The classic show Star Trek starts with some famous words: “Space, the final frontier.” To me, it’s amazing that within my lifetime human ingenuity is putting space flight and tourism within reach. There are many companies participating in this so-called “space race.” One of these is Virgin Galactic (NYSE:SPCE) and although it’s no longer the only player, SPCE stock should still be considered.
SPCE stock suffered a massive selloff in recent weeks, having lost approximately 69% of its value from all-time highs. As a company with no revenue or profit, the stock is particularly susceptible to greed and the fear cycles of the market.
Apart from the general weakness in speculative stocks, though, the selloff in SPCE stock was also triggered in part by a few high-profile exits. Within a few short weeks of each other, both Richard Branson and Chamath Palihapitiya sold a significant amount of shares. Given the shaky market for speculative stocks, investors took this selloff as a sign of lack of confidence.
I believe, however, that investors are overreacting to this news. Here’s why.
SPCE Stock: Insider Selling Could Be a Buying Opportunity
Insider buying can typically be considered a strong vote of confidence in a stock, as there is usually only one reason why someone buys shares. On the other hand, though, there are many possible reasons for insiders to sell a stock they own.
Reasons such as needing cash, tax-planning, or wanting to diversify are all valid. Moreover, these reasons do not necessarily reflect an opinion about the stock’s price. So, let’s look closer at the recent insider selling of Virgin Galactic.
According to CNBC, Richard Branson sold $150 million worth of SPCE stock at a share price between $26.85 to $28.73. Branson’s stated reason was that his leisure and travel businesses had weakened due to Covid-19. Being the founder of Virgin Group, however, Branson is still tied to a 24% stake in Virgin Galactic and has a very low-cost basis for those shares.
Likewise, Palihapitiya’s reason for selling his 6.2 million shares seems to be relatively innocent, too. Palihapitiya brought Virgin Galactic public via a special purpose acquisition company (SPAC) back in 2019. He also has a similar low-cost basis for his shares. Plus, Palihapitiya indicated needing the liquidity for another investment opportunity — an investment to “help fight climate change,” according to Bloomberg. Palihapitiya sold his personal shares at an average price of $34.32, but is still tied to 15.8 million shares through his investment firm, Social Capital Hedosophia.
These large insider sellers have caused panicked investors to dive out of the exits. But, at the current price of around $19, investors are now getting access to SPCE at an almost 45% discount to Palihapitiya’s selling price.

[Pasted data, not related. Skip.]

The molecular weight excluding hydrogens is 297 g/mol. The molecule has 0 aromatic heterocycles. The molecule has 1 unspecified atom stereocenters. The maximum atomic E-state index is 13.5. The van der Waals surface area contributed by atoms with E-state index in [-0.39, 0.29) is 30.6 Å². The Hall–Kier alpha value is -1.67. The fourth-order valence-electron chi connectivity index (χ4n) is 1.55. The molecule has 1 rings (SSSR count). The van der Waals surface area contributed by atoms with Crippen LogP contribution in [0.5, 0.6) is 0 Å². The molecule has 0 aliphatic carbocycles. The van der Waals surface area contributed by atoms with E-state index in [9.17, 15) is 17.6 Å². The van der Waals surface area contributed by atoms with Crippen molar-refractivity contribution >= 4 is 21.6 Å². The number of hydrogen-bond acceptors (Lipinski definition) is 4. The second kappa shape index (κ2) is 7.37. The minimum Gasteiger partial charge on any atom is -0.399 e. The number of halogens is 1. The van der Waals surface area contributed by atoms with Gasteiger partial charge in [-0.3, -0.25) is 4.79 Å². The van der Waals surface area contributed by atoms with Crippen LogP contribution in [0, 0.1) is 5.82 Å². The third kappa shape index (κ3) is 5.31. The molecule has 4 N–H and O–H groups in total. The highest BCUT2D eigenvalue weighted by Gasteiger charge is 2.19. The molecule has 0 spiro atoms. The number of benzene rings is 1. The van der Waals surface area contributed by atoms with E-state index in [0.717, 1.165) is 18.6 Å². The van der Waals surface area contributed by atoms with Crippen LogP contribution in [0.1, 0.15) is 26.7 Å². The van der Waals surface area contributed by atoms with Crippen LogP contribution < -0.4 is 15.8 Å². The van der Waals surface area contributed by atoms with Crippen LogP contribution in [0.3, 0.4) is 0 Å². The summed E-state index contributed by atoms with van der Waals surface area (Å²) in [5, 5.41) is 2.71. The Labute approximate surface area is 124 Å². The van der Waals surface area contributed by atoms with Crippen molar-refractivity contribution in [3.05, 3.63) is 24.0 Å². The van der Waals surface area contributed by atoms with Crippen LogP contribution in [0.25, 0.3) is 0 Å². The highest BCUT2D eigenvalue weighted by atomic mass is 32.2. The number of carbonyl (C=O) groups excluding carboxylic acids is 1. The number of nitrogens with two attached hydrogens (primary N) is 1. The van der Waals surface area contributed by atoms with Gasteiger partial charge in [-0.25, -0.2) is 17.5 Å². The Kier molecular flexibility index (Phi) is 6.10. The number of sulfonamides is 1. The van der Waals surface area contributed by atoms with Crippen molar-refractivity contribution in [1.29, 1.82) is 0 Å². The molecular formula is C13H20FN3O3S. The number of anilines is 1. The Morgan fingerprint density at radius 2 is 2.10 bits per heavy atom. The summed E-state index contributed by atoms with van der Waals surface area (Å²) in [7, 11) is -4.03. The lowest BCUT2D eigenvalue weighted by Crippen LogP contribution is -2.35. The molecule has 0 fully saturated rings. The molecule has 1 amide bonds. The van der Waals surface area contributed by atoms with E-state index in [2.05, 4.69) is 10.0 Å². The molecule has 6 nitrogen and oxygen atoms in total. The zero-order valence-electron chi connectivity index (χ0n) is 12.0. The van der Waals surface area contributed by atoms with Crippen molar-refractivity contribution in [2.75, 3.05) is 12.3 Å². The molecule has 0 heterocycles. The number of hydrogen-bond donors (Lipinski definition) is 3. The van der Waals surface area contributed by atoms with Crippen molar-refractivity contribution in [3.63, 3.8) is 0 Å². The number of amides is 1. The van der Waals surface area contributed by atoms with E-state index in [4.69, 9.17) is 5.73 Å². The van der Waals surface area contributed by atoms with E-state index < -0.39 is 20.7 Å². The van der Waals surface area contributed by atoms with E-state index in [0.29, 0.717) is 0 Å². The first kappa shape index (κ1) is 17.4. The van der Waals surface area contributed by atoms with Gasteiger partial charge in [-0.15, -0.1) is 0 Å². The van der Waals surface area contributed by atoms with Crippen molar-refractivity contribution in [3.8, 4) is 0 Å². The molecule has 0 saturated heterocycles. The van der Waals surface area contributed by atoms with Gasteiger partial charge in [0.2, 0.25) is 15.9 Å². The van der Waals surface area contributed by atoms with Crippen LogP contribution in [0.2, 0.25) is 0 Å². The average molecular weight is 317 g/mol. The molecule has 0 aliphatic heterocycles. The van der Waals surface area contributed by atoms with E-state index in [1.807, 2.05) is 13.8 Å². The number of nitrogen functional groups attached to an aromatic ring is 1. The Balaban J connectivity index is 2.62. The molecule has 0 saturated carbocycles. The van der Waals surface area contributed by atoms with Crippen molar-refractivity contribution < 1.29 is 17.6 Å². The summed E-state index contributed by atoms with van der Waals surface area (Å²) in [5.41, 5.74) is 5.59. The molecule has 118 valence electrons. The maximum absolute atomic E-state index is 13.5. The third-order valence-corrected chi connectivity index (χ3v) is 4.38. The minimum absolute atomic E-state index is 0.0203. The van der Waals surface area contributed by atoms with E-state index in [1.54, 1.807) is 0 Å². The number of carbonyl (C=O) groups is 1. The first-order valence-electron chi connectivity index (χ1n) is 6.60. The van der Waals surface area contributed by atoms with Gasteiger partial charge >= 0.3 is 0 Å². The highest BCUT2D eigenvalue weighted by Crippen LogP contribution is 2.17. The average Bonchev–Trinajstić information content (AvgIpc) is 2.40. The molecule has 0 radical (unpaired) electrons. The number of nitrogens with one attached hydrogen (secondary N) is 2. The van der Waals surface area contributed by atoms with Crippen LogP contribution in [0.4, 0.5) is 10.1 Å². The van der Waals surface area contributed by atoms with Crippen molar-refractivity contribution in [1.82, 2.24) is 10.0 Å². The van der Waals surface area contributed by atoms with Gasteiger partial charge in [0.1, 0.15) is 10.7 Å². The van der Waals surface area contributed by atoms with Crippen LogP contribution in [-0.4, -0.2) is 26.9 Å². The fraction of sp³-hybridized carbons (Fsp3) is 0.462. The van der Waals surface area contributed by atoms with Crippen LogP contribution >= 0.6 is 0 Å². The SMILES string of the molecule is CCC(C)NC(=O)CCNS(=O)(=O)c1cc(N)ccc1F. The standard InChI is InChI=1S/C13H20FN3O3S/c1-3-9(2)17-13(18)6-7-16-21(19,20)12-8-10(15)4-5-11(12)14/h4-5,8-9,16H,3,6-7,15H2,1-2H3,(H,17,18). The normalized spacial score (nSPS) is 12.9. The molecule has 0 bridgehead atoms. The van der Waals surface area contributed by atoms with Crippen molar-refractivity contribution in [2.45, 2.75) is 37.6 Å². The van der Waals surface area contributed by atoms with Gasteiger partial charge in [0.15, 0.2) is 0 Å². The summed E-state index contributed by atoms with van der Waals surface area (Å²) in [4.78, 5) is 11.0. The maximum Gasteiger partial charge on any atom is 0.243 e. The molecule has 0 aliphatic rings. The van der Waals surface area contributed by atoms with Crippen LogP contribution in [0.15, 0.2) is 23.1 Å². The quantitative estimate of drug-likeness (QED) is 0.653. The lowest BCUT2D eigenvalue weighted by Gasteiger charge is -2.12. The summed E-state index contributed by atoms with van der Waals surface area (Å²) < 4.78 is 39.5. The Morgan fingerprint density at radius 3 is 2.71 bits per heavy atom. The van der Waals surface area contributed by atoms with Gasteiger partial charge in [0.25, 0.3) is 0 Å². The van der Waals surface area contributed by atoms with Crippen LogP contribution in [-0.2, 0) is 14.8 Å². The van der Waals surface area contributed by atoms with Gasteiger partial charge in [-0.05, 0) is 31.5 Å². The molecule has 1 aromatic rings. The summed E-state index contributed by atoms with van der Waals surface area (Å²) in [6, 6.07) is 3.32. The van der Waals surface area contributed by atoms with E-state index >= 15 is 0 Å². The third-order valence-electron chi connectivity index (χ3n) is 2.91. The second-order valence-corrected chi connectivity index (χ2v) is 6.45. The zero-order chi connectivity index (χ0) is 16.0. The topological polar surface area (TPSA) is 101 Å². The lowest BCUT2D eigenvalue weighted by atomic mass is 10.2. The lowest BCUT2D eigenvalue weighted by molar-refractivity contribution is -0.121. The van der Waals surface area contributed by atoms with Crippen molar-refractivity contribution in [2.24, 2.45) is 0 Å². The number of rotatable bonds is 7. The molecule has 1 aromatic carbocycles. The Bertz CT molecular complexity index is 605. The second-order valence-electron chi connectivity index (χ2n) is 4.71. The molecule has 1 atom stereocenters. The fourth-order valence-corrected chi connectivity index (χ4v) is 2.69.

A Successful Test Flight Could Serve as Potential Catalyst
Discount aside, there’s another reason why the timing of this selloff could work out well for potential investors.
Back in February, Virgin Galactic had to delay its test flight of the VSS Unity due to technical issues caused by “electromagnetic interference.” While that announcement caused a lot of pain for SPCE stock investors, the rescheduled test flight is now fast approaching. The company previously announced the test flight would be scheduled for May, but no specific date was given.
Once the test schedule is back on track, it’s only a matter of time before this stock sees a recovery. Eventually, all of these tests will hopefully conclude in a space-travel experience that’s safe and reliable. Plus, I imagine a massive marketing and PR push will occur once Branson successfully completes a space flight.
Of course, a successful test flight is absolutely critical for SPCE stock — it’s the lynchpin to any and all commercialization efforts. At scale, Virgin Galactic is targeting to fly “400 flights per year, per spaceport.” The company is building its fleet and continuing to move toward commercialization. If it can knock this test flight out of the park, investing in SPCE at this point could prove to be a smart move.
Investor Takeaway on SPCE Stock
Space tourism is an industry in its infancy, yet its total addressable market (TAM) is massive. Apart from the novelty of going into space, high-speed travel via outer space could also disrupt long-distance airline flights. Imagine being able to fly from New York to Shanghai in 39 minutes instead of 15 hours. That’s a real possibility, according to SpaceX. Once confined within the imaginations of science fiction, space travel could soon change the way we travel, even in ways we can’t possibly imagine.
Virgin Galactic is a long-term bet on this industry and this possibility. As such, investors should look at SPCE stock with a 15 to 20 year time horizon.
While that may not be for everyone, those that can invest with a long-term mentality could be handsomely rewarded. So, take this recent insider selling with a grain of salt and consider SPCE stock today.
On the date of publication, Joseph Nograles did not have (either directly or indirectly) any positions in the securities mentioned in this article.